Website Layouts For Your Business


When we come to discuss the different options for designing a client’s website, the terms that crop up can leave a person’s head spinning. So, what do we really mean when we say ‘static’, ‘adaptive’, ‘liquid’, and ‘responsive’?


These are all key terms regarding the layout of a website. In particular, how the layout copes with being used in different browsers and on different devices. Each form of layout comes with its own positives and negatives, and as such it is important to think about a business and its audience, when deciding what the best option may be.


A static page layout is fixed, and therefore does not change.


The traditional layout for websites, this was often how websites were built. This changed though around 2010 when mobile devices became much more prominent in, almost integral to, our daily lives. In order to combat this, media queries and responsive design were introduced.



But what is a media query? Put simply, a media query is a function that allows designers to take a style and base it on a number of device properties, such as orientation and screen width, in order to make it flexible across devices. Due to this, a website becomes easy to use and read no matter what size screen you are reading it on.


A static page layout does not use media queries. As such it uses a preset page size, because of this it does not matter what browser or device a viewer uses, it is laid out the same on all.



Although it sounds simple, this approach to layout poses the most problems with the current multi-device nature of today’s audience. This is because each separat device will have a different reaction as to how to best cope with a static page layout. Some browsers that are too narrow will cut part of the page away, leaving you having to scroll sideways each time you reach the edge. And on mobile devices, i.e. an iPhone or iTouch, the site will be scaled down and you would have to zoom in on whatever section you were hoping to read.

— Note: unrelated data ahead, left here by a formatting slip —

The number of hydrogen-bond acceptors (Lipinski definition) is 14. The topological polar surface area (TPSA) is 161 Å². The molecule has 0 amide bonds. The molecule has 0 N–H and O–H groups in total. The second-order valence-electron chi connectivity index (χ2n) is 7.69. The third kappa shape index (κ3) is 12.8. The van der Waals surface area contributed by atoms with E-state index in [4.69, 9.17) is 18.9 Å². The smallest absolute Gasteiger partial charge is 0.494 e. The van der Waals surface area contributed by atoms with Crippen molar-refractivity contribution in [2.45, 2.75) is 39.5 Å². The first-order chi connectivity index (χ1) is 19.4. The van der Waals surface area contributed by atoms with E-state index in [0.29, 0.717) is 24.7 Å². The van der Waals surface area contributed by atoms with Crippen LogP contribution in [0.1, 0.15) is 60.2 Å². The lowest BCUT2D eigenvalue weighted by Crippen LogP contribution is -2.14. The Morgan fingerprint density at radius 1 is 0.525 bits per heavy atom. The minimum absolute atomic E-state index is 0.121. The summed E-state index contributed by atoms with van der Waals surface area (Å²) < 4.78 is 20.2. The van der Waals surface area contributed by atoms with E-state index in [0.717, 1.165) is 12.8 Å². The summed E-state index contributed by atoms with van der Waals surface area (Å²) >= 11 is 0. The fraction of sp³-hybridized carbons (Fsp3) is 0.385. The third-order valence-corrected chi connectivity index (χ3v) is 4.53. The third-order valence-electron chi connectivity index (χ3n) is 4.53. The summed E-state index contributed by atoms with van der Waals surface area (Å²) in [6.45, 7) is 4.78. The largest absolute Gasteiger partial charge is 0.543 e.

Above, we mentioned media queries and these are central to the adaptive page layout. It uses the media queries to detect the width of a browser page and alter the layout as needed.


Similar to the static layout, the adaptive uses a fixed unit (pixels). But rather than just one, as static does, adaptive has several fixed widths up its digital sleeve, as specified by the media queries. It then gets quite mathematical for as various media queries are combined, an algorithm is created to manage the different possibilities. However, through this process the page and its layout will become quite clever – changing its width of the main content container as needed, or from two columns to one if the browser is too narrow, or some sections may even swap places to accommodate the smaller screen space.


If you are converting a static page layout to accommodate mobile devices, then this is a good, quick, and relatively easy option. However, if a device screen is in-between two of the separate preset sizes, there can be either too much space too utilise or not enough.